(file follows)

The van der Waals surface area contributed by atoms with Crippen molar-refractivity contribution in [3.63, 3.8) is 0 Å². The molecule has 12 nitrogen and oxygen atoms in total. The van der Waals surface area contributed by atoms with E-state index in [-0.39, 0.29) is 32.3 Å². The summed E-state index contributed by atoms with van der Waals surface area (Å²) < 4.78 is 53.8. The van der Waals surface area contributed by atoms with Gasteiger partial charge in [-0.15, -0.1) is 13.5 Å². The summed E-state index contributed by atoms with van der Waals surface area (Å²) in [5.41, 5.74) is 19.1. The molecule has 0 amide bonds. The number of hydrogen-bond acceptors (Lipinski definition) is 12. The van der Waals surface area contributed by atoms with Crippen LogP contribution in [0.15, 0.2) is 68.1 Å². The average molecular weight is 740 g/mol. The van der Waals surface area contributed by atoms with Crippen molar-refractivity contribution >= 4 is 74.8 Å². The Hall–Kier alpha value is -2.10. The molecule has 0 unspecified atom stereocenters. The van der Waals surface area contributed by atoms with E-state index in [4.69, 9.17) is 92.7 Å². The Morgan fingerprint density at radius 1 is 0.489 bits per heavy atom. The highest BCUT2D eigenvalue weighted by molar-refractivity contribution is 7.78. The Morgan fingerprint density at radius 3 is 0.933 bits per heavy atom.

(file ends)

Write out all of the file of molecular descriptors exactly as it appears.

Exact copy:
The van der Waals surface area contributed by atoms with Crippen molar-refractivity contribution in [3.63, 3.8) is 0 Å². The molecule has 12 nitrogen and oxygen atoms in total. The van der Waals surface area contributed by atoms with E-state index in [-0.39, 0.29) is 32.3 Å². The summed E-state index contributed by atoms with van der Waals surface area (Å²) < 4.78 is 53.8. The van der Waals surface area contributed by atoms with Gasteiger partial charge in [-0.15, -0.1) is 13.5 Å². The summed E-state index contributed by atoms with van der Waals surface area (Å²) in [5.41, 5.74) is 19.1. The molecule has 0 amide bonds. The number of hydrogen-bond acceptors (Lipinski definition) is 12. The van der Waals surface area contributed by atoms with Crippen LogP contribution in [0.15, 0.2) is 68.1 Å². The average molecular weight is 740 g/mol. The van der Waals surface area contributed by atoms with Crippen molar-refractivity contribution >= 4 is 74.8 Å². The Hall–Kier alpha value is -2.10. The molecule has 0 unspecified atom stereocenters. The van der Waals surface area contributed by atoms with E-state index in [4.69, 9.17) is 92.7 Å². The Morgan fingerprint density at radius 1 is 0.489 bits per heavy atom. The highest BCUT2D eigenvalue weighted by molar-refractivity contribution is 7.78. The Morgan fingerprint density at radius 3 is 0.933 bits per heavy atom.